This article contains spoilers for Batwoman episode 16.
Of all the characters on the CW’s Batwoman, Luke Fox has probably had the most emotional growth in the first season so far. When we first met him he was quiet and closed off, with essentially no backstory or personal life – or rather, none that he was willing to share. Fast-forward 16 episodes and he’s about to be the center of attention for the foreseeable future, thanks to new evidence surfacing that the cop involved in his father’s murder trial was corrupt, which allowed the convicted man to go free, leading Jake Kane and Sophie Moore to turn up more than just a few loose ends in the case.
Den of Geek spoke with Camrus Johnson, who plays Luke, about stepping out of Lucius Fox’s shadow, Luke’s family, and what it means to look your own personal villain in the eye.
Johnson refers to Lucius’ death as “the most traumatic thing” Luke has ever been through, so it makes sense that it would be hard for him to talk about. Considering that Luke thinks of his time with Batwoman as his job (whereas many other superhero teams seem to think of it as family, friends, and a calling), it also makes sense that he has more of a professional boundary with Kate.
While last episode was a turning point for Kate Kane since she took August Cartwright’s life, this seems to be one for Luke Fox. It’s unclear exactly how far he would have gone with the man he thought killed his father, but what ends up being more important is the fact that he opens up and shows vulnerability throughout the episode.
“This is all of his emotions overwhelming him for the first time on camera,” Johnson says. “We hadn’t seen that quite yet, so it’s interesting from the beginning to where we are now, we’ve seen him taking down a lot of the walls that he’s put up.”
Unfortunately, in spite of old friend Julia Pennyworth turning back up, it sounds like Luke still doesn’t exactly have a support system. “I feel like Luke, he’s going to have to deal with this alone.”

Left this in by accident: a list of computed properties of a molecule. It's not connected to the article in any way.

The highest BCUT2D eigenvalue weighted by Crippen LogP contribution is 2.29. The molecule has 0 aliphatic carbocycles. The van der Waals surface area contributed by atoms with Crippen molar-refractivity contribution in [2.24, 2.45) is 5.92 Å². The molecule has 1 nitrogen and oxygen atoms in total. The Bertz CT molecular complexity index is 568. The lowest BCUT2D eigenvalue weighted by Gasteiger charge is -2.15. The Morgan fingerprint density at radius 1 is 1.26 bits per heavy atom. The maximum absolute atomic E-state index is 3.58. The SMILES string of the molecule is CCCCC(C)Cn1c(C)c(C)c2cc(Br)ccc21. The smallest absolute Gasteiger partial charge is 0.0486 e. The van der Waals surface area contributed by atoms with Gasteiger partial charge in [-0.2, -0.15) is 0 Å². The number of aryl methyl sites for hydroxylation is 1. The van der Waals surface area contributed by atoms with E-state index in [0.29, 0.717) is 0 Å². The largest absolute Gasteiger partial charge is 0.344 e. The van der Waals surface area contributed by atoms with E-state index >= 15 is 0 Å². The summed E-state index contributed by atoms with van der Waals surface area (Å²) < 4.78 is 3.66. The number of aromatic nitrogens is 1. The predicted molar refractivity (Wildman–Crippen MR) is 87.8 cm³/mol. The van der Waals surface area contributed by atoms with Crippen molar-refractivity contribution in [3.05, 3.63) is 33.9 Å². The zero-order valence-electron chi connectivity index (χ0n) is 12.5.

One person who did come through for Luke this episode? Mary Hamilton, in a surprise appearance at the post-conviction hearing. A visibly nervous Luke didn’t seem to know what to make of her presence at first (and he had already told Kate, who he’s closer to, not to come), but Johnson thinks it was ultimately for the best.
“I think whenever Mary first sat down, I think he was pretty upset because he’s not used to people in doing that sort of thing, being around and being involved,” he says. “I think at first it almost felt like she was being intrusive, and then when she explained why she was there, that he wants to be alone but deep down he actually didn’t want to be, I think he felt the truth in that and he agrees with her.”
It was hard not to notice that while Reggie had a clear group of loved ones at the courthouse, Luke was all alone. That’s apparently not new. “He hasn’t really had anyone to be able to reach for,” Johnson says. “When Lucius Fox died years ago, I think Luke was focused on making sure his family was okay, so no one was really making sure that he was okay.”
So far Luke and Mary’s relationship has been driven by banter and when they need one another for missions, but it sounds like this might be the turning point for a more meaningful friendship.
“He’s always focusing on protecting everybody, but he never really focuses on himself,” he says. “I think Mary being there to be a support system for the first time in a long time if not ever was very, very meaningful to him.”
We heard more mentions of Luke’s mother this episode, but we still haven’t met her. Johnson hopes we do too, and is quick to mention that in the comics, Luke has two sisters (if you follow his social media presence at all, then you know he’s a dyed in the wool comics fan).
“He’s very protective of his family, and he will do anything that he thinks he needs to do to protect them,” says Johnson.
Luke made a bold and rather uncharacteristic move in the episode, confronting Reggie, the man he believes killed his father. The moment is terrifying in part because Luke so rarely shows his emotions outwardly or takes matters into his own hands and he seemed unpredictable. So what, exactly, was he planning to do?
“I don’t think Luke knows,” Johnson says, but “I think Luke probably would’ve taken matters into his own hands to have justice, because justice means so much to him. Although Luke’s a good guy, I’m not quite sure where the good and bad line is in his mind, because I feel like a lot of things have happened out of his control.”